•3 min read
Small-scale fisheries, encompassing all activities along the value chain in both marine and inland waters, play an essential role in food security and nutrition. According to estimates, small-scale fisheries employ more than 90 percent of the approximately 120 million people employed in fisheries. An estimated 97 percent of these fishworkers live in developing countries. In addition, about half of those working in small-scale fisheries are women, mostly engaged in post-harvest activities, especially marketing and processing. Small-scale fisheries are increasingly being recognized, especially in developing countries, for their contribution to sustainable food systems and the opportunities they present for sustainable development and poverty eradication (World Bank, 2012).
Small-scale fishing communities are often overlooked, and their actors tend not to be involved in the decision-making processes that influence their lives and future (FAO, 2018). Where this type of neglect exists in small-scale fisheries value chains, it is vital that efforts be made to enable social organization among fishworkers to strengthen their voice. Failing to do so impedes the full extension of their human rights, including their civil, political, economic, social and cultural rights. Equally important, fishworkers must be provided with the capacity and facilities to optimize the quantity and quality of the product being traded, as this is also crucial for reducing resource pressure and preserving marine ecosystems for future generations.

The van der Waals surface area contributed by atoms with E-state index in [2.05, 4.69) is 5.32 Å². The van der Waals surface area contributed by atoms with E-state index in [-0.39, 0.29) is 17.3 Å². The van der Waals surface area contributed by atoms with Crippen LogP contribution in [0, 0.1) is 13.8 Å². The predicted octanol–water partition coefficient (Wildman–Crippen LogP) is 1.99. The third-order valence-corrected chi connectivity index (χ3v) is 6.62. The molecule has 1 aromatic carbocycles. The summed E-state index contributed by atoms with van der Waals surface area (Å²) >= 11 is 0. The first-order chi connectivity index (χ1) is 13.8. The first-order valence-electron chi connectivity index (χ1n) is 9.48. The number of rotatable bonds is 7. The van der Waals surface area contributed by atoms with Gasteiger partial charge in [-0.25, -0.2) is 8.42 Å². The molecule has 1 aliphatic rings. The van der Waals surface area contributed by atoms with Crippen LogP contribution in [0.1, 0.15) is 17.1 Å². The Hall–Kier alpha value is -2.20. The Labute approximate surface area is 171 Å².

There is an evident connection between the challenges faced by small-scale fishing communities and the objectives of the Sustainable Development Goals (SDGs). Indeed, the importance of addressing the inherent challenges faced by small-scale fisheries in producing high-quality, safe food and reaching markets is explicitly recognized by SDG Target 14.b: "Provide access for small-scale artisanal fishers to marine resources and markets"; and SDG Target 2.3: "By 2030 double the agricultural productivity and the incomes of small-scale food producers, particularly women, indigenous peoples, family farmers, pastoralists and fishers, including through secure and equal access to land, other productive resources and inputs, knowledge, financial services, markets and opportunities for value addition and non-farm employment".
Governments, private enterprises, NGOs, development agencies and civil society all have an essential role to play in enhancing value chains, post-harvest operations and trade to facilitate market access for small-scale fishers and fishworkers. These efforts contribute to enhancing food security and poverty reduction in fishing communities and, more generally, to achieving the 2030 Agenda for Sustainable Development.
Source: Zelasney, J., Ford, A., Westlund, L., Ward, A. and Riego Peñarubia, O. eds. 2020. Securing sustainable small-scale fisheries: Showcasing applied practices in value chains, post-harvest operations and trade. FAO Fisheries and Aquaculture Technical Paper No. 652. Rome, FAO. https://doi.org/10.4060/ca8402en